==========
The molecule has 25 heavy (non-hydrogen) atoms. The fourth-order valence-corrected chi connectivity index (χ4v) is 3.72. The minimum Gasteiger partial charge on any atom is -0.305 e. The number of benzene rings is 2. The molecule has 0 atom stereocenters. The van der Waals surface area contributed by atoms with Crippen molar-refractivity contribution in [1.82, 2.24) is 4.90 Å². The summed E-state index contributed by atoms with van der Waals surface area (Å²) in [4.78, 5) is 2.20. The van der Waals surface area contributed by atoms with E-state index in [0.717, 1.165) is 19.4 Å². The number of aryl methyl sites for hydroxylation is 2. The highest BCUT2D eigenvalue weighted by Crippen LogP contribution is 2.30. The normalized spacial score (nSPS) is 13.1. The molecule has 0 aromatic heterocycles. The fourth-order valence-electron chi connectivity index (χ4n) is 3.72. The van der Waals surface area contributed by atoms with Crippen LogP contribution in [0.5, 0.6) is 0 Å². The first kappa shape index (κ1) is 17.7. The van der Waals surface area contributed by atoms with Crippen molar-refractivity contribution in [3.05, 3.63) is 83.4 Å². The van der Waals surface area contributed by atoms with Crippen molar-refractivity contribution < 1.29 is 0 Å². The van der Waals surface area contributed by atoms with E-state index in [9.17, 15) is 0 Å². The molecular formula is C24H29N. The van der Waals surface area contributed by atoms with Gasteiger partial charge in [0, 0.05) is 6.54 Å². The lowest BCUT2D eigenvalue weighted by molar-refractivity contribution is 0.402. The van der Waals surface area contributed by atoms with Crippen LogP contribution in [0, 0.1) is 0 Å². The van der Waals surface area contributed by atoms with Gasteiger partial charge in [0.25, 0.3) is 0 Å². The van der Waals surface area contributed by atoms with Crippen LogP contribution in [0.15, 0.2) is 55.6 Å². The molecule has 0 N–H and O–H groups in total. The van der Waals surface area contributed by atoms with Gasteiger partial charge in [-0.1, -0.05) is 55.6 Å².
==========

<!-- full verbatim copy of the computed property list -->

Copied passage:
The molecule has 25 heavy (non-hydrogen) atoms. The fourth-order valence-corrected chi connectivity index (χ4v) is 3.72. The minimum Gasteiger partial charge on any atom is -0.305 e. The number of benzene rings is 2. The molecule has 0 atom stereocenters. The van der Waals surface area contributed by atoms with Crippen molar-refractivity contribution in [1.82, 2.24) is 4.90 Å². The summed E-state index contributed by atoms with van der Waals surface area (Å²) in [4.78, 5) is 2.20. The van der Waals surface area contributed by atoms with E-state index in [0.717, 1.165) is 19.4 Å². The number of aryl methyl sites for hydroxylation is 2. The highest BCUT2D eigenvalue weighted by Crippen LogP contribution is 2.30. The normalized spacial score (nSPS) is 13.1. The molecule has 0 aromatic heterocycles. The fourth-order valence-electron chi connectivity index (χ4n) is 3.72. The van der Waals surface area contributed by atoms with Crippen LogP contribution in [0.5, 0.6) is 0 Å². The first kappa shape index (κ1) is 17.7. The van der Waals surface area contributed by atoms with Crippen molar-refractivity contribution in [3.05, 3.63) is 83.4 Å². The van der Waals surface area contributed by atoms with Crippen molar-refractivity contribution < 1.29 is 0 Å². The van der Waals surface area contributed by atoms with E-state index in [9.17, 15) is 0 Å². The molecular formula is C24H29N. The van der Waals surface area contributed by atoms with Gasteiger partial charge in [0, 0.05) is 6.54 Å². The lowest BCUT2D eigenvalue weighted by molar-refractivity contribution is 0.402. The van der Waals surface area contributed by atoms with Crippen LogP contribution in [0, 0.1) is 0 Å². The van der Waals surface area contributed by atoms with Gasteiger partial charge in [0.25, 0.3) is 0 Å². The van der Waals surface area contributed by atoms with Crippen LogP contribution in [0.15, 0.2) is 55.6 Å². The molecule has 0 N–H and O–H groups in total. The van der Waals surface area contributed by atoms with Gasteiger partial charge in [-0.1, -0.05) is 55.6 Å².